Filing for bankruptcy can be an emotionally tumultuous and stressful experience. During difficult financial times, however, opting to declare bankruptcy may be your best bet as getting a fresh start. Declaring personal bankruptcy is a process that is wrapped in red tape and involves a ton of math and stacks of paperwork, and it can be confusing to know which form of bankruptcy is the right choice for you. The differences between Chapter 7 and Chapter 13 bankruptcy are outlined here so you can learn more about which option best suits your situation.
When Chapter 7 bankruptcy is filed, you are essentially asking that your debts be written off due to lack of means to repay them. However, when Chapter 13 bankruptcy is filed, you are making an arrangement with your debtors to repay a lower amount than the current amount owed to them or asking for a longer period of time to repay the current amount owed. In short, Chapter 7 means no repayment will be made while Chapter 13 reduces the amount repaid or increases the amount of time in which repayment is permitted.
In order to file for Chapter 7 bankruptcy, certain personal financial conditions have to be met—and these conditions are more strict than those that apply to Chapter 13 bankruptcy. A “means test” is taken before filing for Chapter 7 bankruptcy. This test calculates the amount of income the person who is filing has and also takes into account the median income for the area they live in, as well as amounts owed on debts. If a person is deemed to have the means to repay debts, Chapter 7 is no longer an option on the table and Chapter 13 bankruptcy must be filed instead.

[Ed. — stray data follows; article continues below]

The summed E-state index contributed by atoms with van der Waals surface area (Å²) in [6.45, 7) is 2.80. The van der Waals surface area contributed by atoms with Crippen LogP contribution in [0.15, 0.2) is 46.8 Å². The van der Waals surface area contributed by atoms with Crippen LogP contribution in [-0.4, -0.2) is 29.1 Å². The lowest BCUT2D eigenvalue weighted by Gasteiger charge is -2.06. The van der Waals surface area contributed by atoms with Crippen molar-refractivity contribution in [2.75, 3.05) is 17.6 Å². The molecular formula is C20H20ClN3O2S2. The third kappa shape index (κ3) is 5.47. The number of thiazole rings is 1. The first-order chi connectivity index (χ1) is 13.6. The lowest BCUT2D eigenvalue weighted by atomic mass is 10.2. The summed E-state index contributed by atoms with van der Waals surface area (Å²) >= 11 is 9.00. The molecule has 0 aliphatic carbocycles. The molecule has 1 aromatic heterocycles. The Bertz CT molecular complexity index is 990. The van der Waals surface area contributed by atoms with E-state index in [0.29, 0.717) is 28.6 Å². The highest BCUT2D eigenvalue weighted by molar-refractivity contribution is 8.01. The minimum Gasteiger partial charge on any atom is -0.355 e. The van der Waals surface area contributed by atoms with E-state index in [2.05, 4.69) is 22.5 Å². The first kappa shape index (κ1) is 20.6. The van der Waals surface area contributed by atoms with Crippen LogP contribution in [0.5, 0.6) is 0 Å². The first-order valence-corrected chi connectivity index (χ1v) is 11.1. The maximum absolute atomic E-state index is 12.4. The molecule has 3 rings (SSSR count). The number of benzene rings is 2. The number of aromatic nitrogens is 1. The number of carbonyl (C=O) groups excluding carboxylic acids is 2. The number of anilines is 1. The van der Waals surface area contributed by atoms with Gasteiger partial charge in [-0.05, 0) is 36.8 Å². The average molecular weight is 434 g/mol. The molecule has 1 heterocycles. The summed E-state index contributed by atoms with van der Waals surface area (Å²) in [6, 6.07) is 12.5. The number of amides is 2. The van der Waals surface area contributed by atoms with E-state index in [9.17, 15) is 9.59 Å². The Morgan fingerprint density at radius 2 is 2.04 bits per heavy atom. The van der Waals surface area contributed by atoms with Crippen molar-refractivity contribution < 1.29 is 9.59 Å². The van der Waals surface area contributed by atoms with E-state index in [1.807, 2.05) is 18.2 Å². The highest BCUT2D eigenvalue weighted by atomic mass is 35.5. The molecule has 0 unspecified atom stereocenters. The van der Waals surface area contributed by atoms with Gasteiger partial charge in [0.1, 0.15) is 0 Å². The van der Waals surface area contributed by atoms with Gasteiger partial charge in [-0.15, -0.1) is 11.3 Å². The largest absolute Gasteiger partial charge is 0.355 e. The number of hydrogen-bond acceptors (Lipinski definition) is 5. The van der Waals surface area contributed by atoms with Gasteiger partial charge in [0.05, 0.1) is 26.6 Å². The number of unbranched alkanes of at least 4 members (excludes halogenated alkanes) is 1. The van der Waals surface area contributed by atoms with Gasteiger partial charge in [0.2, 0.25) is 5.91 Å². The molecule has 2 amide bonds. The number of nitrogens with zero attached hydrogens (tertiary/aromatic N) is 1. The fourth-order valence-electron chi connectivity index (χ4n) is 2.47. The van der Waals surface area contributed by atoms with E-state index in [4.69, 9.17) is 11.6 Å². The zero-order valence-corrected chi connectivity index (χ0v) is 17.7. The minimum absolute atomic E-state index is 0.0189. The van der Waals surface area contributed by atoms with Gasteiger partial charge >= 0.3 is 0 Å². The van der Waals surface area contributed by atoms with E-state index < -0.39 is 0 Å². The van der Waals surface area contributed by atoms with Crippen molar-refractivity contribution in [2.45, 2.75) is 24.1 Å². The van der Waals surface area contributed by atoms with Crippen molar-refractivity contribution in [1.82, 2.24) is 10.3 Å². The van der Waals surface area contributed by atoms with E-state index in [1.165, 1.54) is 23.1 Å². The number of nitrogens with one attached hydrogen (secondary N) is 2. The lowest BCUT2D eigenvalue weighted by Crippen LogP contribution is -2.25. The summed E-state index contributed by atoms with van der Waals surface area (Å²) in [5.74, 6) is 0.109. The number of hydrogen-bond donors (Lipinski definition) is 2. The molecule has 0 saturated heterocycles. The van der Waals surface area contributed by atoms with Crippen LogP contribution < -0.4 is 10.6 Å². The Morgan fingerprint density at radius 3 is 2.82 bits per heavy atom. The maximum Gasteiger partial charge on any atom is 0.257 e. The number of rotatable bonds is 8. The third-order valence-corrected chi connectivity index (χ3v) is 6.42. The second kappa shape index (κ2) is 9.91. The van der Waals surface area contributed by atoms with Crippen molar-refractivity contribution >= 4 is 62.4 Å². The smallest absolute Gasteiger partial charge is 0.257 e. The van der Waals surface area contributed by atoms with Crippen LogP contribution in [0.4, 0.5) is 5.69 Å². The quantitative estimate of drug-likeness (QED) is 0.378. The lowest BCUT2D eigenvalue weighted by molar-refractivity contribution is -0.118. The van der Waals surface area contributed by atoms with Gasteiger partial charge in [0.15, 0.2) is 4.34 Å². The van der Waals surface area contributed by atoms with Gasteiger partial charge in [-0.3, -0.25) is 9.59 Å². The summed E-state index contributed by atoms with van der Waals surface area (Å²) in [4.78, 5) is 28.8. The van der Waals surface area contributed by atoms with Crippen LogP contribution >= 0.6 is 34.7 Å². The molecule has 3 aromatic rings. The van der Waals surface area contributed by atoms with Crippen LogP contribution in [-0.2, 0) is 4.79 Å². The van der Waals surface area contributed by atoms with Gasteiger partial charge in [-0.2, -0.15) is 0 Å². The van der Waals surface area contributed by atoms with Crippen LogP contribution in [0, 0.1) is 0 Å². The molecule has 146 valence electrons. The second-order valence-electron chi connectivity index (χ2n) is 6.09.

Typically when filing bankruptcy, all of the filing party’s assets are liquidated. However, for both Chapter 7 and Chapter 13 bankruptcy, there are exceptions to this rule. The role the exemptions play in each type of bankruptcy differs.
For Chapter 7, property and expense exemptions determine which types of assets the filing party can keep ownership of, usually a home and/or one to two vehicles. The allowable value of these assets is determined by data obtained from tables published by the Department of Justice.
On the other hand, when filing for Chapter 13 bankruptcy, although the asset exemptions may be the same as with Chapter 7, the role of the exemptions is different. Instead of determining which assets the filing party may keep ownership of, the exemptions determine the amount of the debts the filing party must repay to the parties they owe money to.
If you are considering filing for bankruptcy, whether you plan to file for Chapter 7 or Chapter 13, contact a bankruptcy attorney in Salt Lake City to get assistance with navigating the bankruptcy filing process. The staff at Justin M. Myers, Attorney at Law LLC have the experience and expertise to help you with your bankruptcy case, so contact them today to find out more about your options under Utah bankruptcy law.